MINOT, N.D. – An executive order that temporarily closed hair salons last spring as a COVID-19 precaution was unconstitutional and absurd, according to arguments delivered by the attorney for a Minot senior living center and its cosmetologist before the North Dakota Supreme Court Monday.
Somerset Court and Kari Riggin, who operates a hair salon at Somerset as an independent contractor, are challenging Gov. Doug Burgum’s March 27 executive order, which had been extended through April 30. Riggin was cited for violating the order April 14.
The State v. Riggin criminal case was appealed from North Central District Court in Ward County. The Somerset and Riggin v. Burgum and the State Health Department civil case was appealed from South Central District Court in Burleigh County.
Bismarck attorney Lynn Boughey, who represents both Somerset and Riggin, argued the governor has no statutory power to shut down a business or profession.
“There is a property interest and a constitutional right to perform your profession,” he said. “She was doing so within all the other constraints of the order, but he literally shut down somebody’s profession, and we think that’s a violation of the constitution.”
Boughey said Burgum overstepped authority granted in state law to execute or suspend laws during an emergency.
“He legislated, which is a separation of powers issue,” Boughey said.
Boughey also argued the directive that shut down cosmetologists falls under the authority of state and local health officials, not the governor.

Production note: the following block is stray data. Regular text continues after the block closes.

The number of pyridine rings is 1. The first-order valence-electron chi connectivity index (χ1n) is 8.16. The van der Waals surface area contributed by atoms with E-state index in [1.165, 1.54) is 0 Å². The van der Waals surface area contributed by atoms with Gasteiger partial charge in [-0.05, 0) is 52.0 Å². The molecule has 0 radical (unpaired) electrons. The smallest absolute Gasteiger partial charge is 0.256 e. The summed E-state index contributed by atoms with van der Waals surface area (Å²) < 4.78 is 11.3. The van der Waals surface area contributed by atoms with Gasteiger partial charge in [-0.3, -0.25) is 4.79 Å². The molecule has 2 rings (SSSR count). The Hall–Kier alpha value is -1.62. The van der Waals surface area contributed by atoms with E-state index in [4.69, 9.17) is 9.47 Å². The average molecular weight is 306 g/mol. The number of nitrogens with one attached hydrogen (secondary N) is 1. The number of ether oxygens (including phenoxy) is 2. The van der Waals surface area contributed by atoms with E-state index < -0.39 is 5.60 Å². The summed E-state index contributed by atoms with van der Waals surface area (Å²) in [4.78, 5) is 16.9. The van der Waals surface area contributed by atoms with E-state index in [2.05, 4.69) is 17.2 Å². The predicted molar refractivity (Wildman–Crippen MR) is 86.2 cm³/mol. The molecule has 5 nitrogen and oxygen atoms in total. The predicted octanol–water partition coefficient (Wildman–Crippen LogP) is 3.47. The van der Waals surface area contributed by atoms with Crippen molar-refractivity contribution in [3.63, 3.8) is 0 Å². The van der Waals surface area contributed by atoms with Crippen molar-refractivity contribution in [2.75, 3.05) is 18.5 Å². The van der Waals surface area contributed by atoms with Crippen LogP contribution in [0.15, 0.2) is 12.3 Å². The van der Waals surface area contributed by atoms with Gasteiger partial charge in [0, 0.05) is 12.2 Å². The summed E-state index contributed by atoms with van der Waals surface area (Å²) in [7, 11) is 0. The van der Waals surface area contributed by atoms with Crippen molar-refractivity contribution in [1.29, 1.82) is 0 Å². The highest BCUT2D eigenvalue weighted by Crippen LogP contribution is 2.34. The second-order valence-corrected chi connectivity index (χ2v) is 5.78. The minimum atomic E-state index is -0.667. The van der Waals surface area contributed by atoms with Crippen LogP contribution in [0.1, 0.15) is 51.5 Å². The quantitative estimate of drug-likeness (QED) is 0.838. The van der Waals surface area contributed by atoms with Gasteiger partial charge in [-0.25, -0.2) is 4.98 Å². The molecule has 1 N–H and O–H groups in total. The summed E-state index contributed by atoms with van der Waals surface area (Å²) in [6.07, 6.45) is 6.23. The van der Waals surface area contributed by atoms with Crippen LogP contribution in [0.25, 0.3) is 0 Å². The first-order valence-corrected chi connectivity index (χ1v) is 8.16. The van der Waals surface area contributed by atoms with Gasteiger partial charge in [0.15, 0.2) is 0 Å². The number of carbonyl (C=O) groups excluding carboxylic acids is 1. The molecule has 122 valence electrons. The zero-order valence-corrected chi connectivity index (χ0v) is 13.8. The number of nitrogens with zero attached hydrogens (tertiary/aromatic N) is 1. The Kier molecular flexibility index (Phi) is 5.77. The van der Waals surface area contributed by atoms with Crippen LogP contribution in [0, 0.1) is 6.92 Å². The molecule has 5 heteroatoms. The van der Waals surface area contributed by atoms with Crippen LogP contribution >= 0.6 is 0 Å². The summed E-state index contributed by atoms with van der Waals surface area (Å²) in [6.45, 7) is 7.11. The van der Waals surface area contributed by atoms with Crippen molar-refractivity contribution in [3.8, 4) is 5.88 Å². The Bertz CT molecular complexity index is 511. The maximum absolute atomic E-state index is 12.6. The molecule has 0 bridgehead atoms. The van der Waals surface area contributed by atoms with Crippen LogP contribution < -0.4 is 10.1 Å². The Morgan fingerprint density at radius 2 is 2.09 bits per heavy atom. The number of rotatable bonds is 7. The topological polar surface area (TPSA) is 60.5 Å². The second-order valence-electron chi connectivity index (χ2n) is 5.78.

James Nicolai, deputy solicitor general in the North Dakota Attorney General’s Office, representing the state in the Somerset case, said the governor issued the order after consulting health officials. He, and Ward County Assistant State’s Attorney Ethan Lee in the Riggin case, argued the executive order falls within the law giving the governor the power to control ingress and egress in a disaster area.
“You can say that this comfortably fits within that provision because in an epidemic, basically, the entire state is the disaster area,” Nicolai said.
Lee also stated preservation of life is an important function of government that underlies executive orders, while cosmetology services are nonessential.
There was discussion on the equal protection standard because of the permission for Somerset staff to perform hair care that Riggin, as a cosmetologist, was banned from performing, such as washing and styling hair. Only licensed cosmetologists can use chemicals, such as in coloring and perms. Lee noted Riggin was treated equal to other cosmetologists and barbers.
Riggin works solely with Somerset residents who pay directly for her services. Services were delivered in the in-house salon, which offered more safety than going into rooms to wash hair using shower facilities, Boughey said.
“This order created an absurd result,” he said. “One reason why it should be invalidated is because it literally created a situation that made it more dangerous for the residents, by not allowing the work to be done in a salon by a cosmetologist.”
Somerset is pursuing litigation despite the lifting of the executive order because it wants to head off the potential for the governor to issue a similar order in the future.
Riggin has made conditional payment on a $100 fine for violating the executive order. An infraction, the violation carries a maximum penalty of $1,000.